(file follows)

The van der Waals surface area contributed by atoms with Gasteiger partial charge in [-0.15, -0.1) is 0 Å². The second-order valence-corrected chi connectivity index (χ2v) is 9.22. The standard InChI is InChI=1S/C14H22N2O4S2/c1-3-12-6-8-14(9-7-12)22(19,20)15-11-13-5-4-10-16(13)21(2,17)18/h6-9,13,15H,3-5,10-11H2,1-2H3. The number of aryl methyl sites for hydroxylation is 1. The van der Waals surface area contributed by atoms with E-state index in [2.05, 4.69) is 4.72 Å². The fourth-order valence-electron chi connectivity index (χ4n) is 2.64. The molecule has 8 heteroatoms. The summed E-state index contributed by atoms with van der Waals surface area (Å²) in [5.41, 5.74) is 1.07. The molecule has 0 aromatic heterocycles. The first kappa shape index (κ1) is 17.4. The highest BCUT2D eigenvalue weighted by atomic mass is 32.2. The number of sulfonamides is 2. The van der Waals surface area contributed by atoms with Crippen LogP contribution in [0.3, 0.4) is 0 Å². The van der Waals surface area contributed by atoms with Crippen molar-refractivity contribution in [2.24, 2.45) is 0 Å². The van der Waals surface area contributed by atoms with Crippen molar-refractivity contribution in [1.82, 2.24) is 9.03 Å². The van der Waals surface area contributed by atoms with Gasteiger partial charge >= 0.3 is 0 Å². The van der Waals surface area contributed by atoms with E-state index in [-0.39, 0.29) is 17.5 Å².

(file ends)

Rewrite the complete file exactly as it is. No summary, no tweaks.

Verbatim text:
The van der Waals surface area contributed by atoms with Gasteiger partial charge in [-0.15, -0.1) is 0 Å². The second-order valence-corrected chi connectivity index (χ2v) is 9.22. The standard InChI is InChI=1S/C14H22N2O4S2/c1-3-12-6-8-14(9-7-12)22(19,20)15-11-13-5-4-10-16(13)21(2,17)18/h6-9,13,15H,3-5,10-11H2,1-2H3. The number of aryl methyl sites for hydroxylation is 1. The van der Waals surface area contributed by atoms with E-state index in [2.05, 4.69) is 4.72 Å². The fourth-order valence-electron chi connectivity index (χ4n) is 2.64. The molecule has 8 heteroatoms. The summed E-state index contributed by atoms with van der Waals surface area (Å²) in [5.41, 5.74) is 1.07. The molecule has 0 aromatic heterocycles. The first kappa shape index (κ1) is 17.4. The highest BCUT2D eigenvalue weighted by atomic mass is 32.2. The number of sulfonamides is 2. The van der Waals surface area contributed by atoms with Crippen LogP contribution in [0.3, 0.4) is 0 Å². The van der Waals surface area contributed by atoms with Crippen molar-refractivity contribution in [2.24, 2.45) is 0 Å². The van der Waals surface area contributed by atoms with Crippen molar-refractivity contribution in [1.82, 2.24) is 9.03 Å². The van der Waals surface area contributed by atoms with Gasteiger partial charge >= 0.3 is 0 Å². The van der Waals surface area contributed by atoms with E-state index in [-0.39, 0.29) is 17.5 Å².